There are endless sayings that involve feet. Keep your feet planted on the ground, he’s got cold feet, I’m dragging my feet and the list goes on. Never mind that the distance of your feet to your heart is fairly sizeable, your feet are extremely important in your overall health. We might consider foot pain a part of normal, everyday life, but we shouldn’t! Feet have a very important and taxing job and it’s no wonder “our dogs are barking” at the end of the day considering the amount of effort we demand of them. From standing daily at a job, exercising, improper shoes to common conditions that affect the skin and tissues, our feet can really take a beating.

You may not have ever stopped to consider it, but the fact is that our quality of life is directly related to our ability to be self-sufficient. Any sort of injury, pain or skin damage associated with our feet denies us the full ability to be as active as we want to be and that, in turn, can affect our whole body. The poorer our foot health, the less likely we are to engage in physical activity. In time, the reduction of movement will negatively affect your strength, endurance, muscle mass and even brain function, therefore greatly increasing the risk of health problems and diseases associated with a sedentary lifestyle.

There are a number of actions you can take to ensure you stay “one step ahead” of your overall foot health.

1) Use the services of a licensed Doctor of Chiropractic to check your gait along with head-to-toe body alignment. Simply put, a body that is out of alignment is not able to function properly on all levels.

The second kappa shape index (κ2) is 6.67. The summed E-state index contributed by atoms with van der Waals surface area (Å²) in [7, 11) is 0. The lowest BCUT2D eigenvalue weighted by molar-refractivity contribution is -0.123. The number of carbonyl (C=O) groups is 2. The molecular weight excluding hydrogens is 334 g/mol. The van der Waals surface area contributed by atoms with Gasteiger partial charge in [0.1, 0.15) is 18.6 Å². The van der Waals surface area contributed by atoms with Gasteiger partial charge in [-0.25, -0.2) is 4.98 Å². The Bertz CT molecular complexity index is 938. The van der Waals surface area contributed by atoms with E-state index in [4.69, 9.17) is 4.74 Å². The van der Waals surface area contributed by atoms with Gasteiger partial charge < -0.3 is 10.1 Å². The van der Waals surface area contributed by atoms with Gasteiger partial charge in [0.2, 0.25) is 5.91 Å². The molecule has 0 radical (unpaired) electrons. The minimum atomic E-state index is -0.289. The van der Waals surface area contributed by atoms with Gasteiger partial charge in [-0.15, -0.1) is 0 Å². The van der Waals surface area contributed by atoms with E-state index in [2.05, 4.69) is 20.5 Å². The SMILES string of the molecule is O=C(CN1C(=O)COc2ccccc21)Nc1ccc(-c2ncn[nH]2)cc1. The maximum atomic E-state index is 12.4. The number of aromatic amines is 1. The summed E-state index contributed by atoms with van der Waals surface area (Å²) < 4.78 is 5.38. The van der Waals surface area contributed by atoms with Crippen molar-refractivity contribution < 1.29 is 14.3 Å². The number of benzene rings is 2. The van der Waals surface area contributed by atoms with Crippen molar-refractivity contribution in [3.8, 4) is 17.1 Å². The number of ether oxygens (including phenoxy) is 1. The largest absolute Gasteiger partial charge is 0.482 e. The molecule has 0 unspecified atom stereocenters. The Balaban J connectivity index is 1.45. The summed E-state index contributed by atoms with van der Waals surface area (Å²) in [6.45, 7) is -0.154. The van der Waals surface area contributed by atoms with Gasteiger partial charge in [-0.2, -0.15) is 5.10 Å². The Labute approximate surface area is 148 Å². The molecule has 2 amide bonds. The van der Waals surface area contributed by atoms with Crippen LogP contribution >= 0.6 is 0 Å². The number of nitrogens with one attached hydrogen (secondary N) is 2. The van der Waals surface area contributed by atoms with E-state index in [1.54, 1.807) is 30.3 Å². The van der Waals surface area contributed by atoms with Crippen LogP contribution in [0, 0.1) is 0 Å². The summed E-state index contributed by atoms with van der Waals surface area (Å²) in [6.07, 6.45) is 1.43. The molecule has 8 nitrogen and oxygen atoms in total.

2) Practice simple foot and ankle mobility exercises along with massage (even rolling your foot on a tennis ball can work wonders), as they are great ways to help counteract the abuse of the day.

3) Go barefoot when you can and allow your bones to move with fluidity.

4) Limit time wearing high heels and flip-flops.

5) Cut toenails straight across so as to avoid ingrown toenails.

6) Beware communal, public areas such as locker rooms, pools and hotel showers in order to avoid fungal infections. (This is the one time flip-flops are actually a good idea.)

7) Wash and dry your feet well. Occasionally use a foot file to smooth calluses and regularly moisturize to keep skin soft.

Remember that it’s not natural for your feet to hurt. If your daily care is on task and you still experience unusual or uncomfortable effects, seek medical care to help uncover any potential health issues and you’ll have the “world at your feet”.